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Welcome to Sumerian new Grammar

This article is a new grammer of Sumerian.

Sunday, September 18, 2016




Suggestions and opinions of the most famous Sumerologists.

Here , I would like to show , consensus(of opinions) and difference of opinions of the most famous Sumerologists about Sumerian grammar . For this aim, I have chosen four wellknown books about " The Sumerian grammar" , and I have introduced those hereunder at abbreviations:


1- H.J.L MSG = Hayes.John.Lewis “ A manual Sumerian Grammer and Texts Aid…1990 Undena.

2-D.O.E SG= Edzard .Dietz .Otto. “Sumerian Grammar”2003 BrillLeiden.

3-P.A GSG = Poebel.Arno “ Grundzüge Sumerischen Der Grammatik “ 1923

4-P.A SP= Poebel.Arno “ The Sumerian Prafix forms E- and I- in Time of Earlier Princes of The Lagash” 1931 by The University of ChcagoIllinois.


H.J.L MSG p.1 .Introdation. about difficulties in studying Sumerian language and grammar. He said:” Sumerian is not well understood as is Akkadian; a number of features in the morphology and in the syntax are not clear. Although there has been considerable linguistic progress in the last two decades, enough still remain unsure so that scholars often have widely divergent views about Sumerian. Some of the reasons for these difficulties are summarized here; they will be discussed in more detail in the course of this book.

(1) Sumerian is not genetically related to any other known language, living or dead. By contrast, it was discovered early-on that Akkadian was a Semitic language. This genetic relationship aided early scholars in their reconstruction of Akkadian grammar and vocabulary. But in the case of Sumerian, there is no such help available.

(2) The writing system of Sumerian only imperfectly mirrors the spoken language; it does not indicate all the grammatical features which are known to have existed in the spoken language. This schematic nature of the script makes it very difficult to reconstruct the morphology.

(3) There are many instances of sentences which seem to differ only slightly in their morphology or syntax. But with no comparative evidence, and with no native speakers to turn to, it is difficult to determine what these differences in morphology and syntax may mean. There are undoubtedly many nuances of meaning which cannot be determined at all.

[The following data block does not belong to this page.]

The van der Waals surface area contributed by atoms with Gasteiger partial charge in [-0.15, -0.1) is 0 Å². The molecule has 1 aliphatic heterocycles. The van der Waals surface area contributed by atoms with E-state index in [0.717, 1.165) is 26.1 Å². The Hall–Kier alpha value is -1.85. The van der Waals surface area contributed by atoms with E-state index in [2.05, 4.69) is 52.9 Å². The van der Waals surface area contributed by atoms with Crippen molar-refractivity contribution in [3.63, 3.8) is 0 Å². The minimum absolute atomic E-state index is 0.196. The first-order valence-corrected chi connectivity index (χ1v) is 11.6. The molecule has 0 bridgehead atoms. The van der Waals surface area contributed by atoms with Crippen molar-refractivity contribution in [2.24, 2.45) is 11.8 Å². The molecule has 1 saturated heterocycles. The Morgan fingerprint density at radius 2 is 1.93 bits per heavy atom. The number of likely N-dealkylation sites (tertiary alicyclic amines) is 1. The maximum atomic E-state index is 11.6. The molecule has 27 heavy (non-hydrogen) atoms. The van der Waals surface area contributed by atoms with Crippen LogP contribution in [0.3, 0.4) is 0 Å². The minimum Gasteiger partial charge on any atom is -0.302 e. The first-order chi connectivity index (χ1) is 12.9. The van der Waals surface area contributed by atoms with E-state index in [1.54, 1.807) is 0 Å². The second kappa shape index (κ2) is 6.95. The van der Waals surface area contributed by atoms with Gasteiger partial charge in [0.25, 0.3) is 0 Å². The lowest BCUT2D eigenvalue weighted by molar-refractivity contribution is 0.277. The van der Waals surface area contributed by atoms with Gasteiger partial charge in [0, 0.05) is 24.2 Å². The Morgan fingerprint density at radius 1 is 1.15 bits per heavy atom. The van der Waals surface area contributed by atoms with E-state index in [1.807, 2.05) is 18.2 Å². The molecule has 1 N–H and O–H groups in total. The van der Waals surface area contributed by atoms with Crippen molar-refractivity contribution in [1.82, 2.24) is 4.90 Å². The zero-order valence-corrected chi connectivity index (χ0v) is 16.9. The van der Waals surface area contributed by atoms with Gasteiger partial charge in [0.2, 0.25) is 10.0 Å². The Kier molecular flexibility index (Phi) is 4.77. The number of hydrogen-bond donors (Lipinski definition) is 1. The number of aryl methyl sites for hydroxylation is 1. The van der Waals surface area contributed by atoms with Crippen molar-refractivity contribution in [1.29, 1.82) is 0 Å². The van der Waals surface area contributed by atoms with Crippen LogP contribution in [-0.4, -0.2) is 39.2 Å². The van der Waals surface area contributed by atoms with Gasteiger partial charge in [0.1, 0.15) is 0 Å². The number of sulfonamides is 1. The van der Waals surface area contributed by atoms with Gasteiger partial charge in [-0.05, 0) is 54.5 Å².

It has been remarked by Igor Diakonoff, “ It is a joke well known among Assyriologists that there are as many Sumerian language as there are Sumerologists” (1976:99). Similarly, Thorkild Jacobsen has recently said : knowledge of Sumerian is still in a rudimentary, experimental stage where scholars differ on essential points, so that translations, even by highly competent scholars, may diverge so much that one would never guess that they rendered the same text. … Scholar have not yet been able to agree on basic grammar and its restrain(1987;xv)”.

He has been continued on p18, on the subject of Problem of Sumerian phonology, and then he says:” it is not easy to reconstruct the phonological system of Sumerian, or the precise pronunciation of any of its sounds. …there is no comparative evidence to provide help. Moreover, most of the evidence for Sumerian phonology has been filtered through the Akkadian phonological system; Sumerian phonology is seen through Akkadian eyes. For instance, it is quite likely that the word for “son” in Sumerian was pronounced/domu/,with an initial /o/ quality vowel. But Akkadian does not have an /o/- quality vowel, and hence no /o/-sign, and so word is spelled out in syllabic Akkadian as: du-mu. if there were only Akkadian evidence, it might never be known that Sumerian had an /o/-quality vowel. Thus, the Sumerian of the Ur III period( 2112-2004 BC) is actually based on Akkadian of the Old Babylonian period (1894-1595 BC), and later. ( Similarly, much knowledge of Sumerian grammar derives from the interpretations given to it by Akkadian-speaking scribes and scholars; ..). Likewise, very little is known about the historical development of Sumerian phonology. … Without the evidence of lexical lists, it is quite difficult to fix the value of s logogram. … The upshot of this is that Sumerian probably possessed sounds which Akkadian did not.”.